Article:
Daily, new and curious addictive behaviors seem to be cropping up….people are manifesting signs of strange and addictive actions in many forms. Addiction can play out in several ways and tanning addiction is just one of the many addictive practices coming to light. In 2005, a published study conducted by a group of dermatologists suggested that frequent tanners can undergo a loss of control concerning their tanning schedules, as well as display patterns of addiction similar to tobacco smokers, alcoholics, and drug addicts.
“Tanorexia” is a condition in which those involved in the addiction excessively participate in sun tanning outdoors or excessive use of any other tanning methods, i.e. tanning beds and spray tanning in order to achieve a darker complexion due to the fact that they may perceive themselves to be unsatisfactorily pale in skin color. Could you ever imagine that an addiction to tanning was somehow linked to alcoholism? New research explains just that; apparently areas of the brain of those individuals who claim addiction to tanning display in a very similar fashion to those who have addictions to drugs and alcohol.
Scientifically what seems to be occurring is that the ultraviolet radiation (UVR) may transfer rewarding properties very much beyond the assumed cosmetic benefits that tanning generates. According to a study done (research article was published in April of 2011 by the authors in Addiction Biology/Society for the Study of Addiction) using a single –photon emission computed tomography (SPECT) scanner, scientists had the ability to derive visual evidence of the rewarding effects of UVR by measuring brain activity through observation of regional cerebral blood flow (rCBF). Per the Addiction Biology article “seven frequent salon bed tanners were placed under a UVA/UVB tanning light during two sessions; one session with UVR and the other with filtered UVR (sham UVR). Sessions order was randomized and subjects were blinded to study order. During the UVR session, relative to sham UVR session, subjects demonstrated a relative increase in rCBF of the dorsal striatum, anterior insula and medial orbitofrontal cortex”. Basically the regions of the brain linked with experiencing pleasure or reward were receiving a “pay-off” while exposed to the unfiltered UVR; this displayed activity mimics the exact same activity that develops in addicts. The evidence is motive for further compelling an individual to seek out excessive tanning even though they can be subject to harmful consequences.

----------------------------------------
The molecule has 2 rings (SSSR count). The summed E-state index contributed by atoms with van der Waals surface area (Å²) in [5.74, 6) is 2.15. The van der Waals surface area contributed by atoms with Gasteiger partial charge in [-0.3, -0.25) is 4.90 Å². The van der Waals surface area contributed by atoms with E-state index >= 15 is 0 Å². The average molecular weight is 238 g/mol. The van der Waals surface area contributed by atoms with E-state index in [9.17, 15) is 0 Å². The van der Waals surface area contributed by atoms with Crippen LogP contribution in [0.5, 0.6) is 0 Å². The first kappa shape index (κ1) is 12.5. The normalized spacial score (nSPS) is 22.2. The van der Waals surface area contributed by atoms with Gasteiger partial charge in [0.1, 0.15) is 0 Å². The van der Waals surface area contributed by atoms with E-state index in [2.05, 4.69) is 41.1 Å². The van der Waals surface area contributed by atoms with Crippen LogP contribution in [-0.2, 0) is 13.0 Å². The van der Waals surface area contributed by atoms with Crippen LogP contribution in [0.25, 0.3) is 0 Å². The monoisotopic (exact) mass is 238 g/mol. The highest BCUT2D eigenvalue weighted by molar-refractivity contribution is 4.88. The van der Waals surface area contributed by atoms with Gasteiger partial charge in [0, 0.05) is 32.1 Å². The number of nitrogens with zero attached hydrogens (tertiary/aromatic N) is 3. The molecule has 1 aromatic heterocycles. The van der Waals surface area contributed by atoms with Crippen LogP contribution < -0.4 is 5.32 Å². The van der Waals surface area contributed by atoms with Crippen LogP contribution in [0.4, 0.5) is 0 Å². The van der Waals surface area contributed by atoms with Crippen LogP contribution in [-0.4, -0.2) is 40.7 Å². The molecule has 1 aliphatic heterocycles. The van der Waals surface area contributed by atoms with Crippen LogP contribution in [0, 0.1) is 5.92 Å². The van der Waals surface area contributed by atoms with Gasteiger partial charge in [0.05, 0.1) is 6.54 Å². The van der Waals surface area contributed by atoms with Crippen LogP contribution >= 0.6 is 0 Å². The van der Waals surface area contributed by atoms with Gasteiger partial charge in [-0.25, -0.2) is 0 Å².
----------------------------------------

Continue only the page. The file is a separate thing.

Medical News Today has quoted Dr. Howard Markel, a professor of psychiatry at the University of Michigan and author of “An Anatomy of Addiction” as stating “I think that anything that gives us pleasure and stimulates the limbic system of the brain has the potential to be addictive in the sense that we do it to excess.”
Those people under the age of thirty who use a tanning bed 10 times a year have a greater risk for malignant melanoma. Every year up to 70,000 individuals are stricken with the most lethal of s kin cancers, melanoma. At least 9,000 of those stricken will end up losing their lives.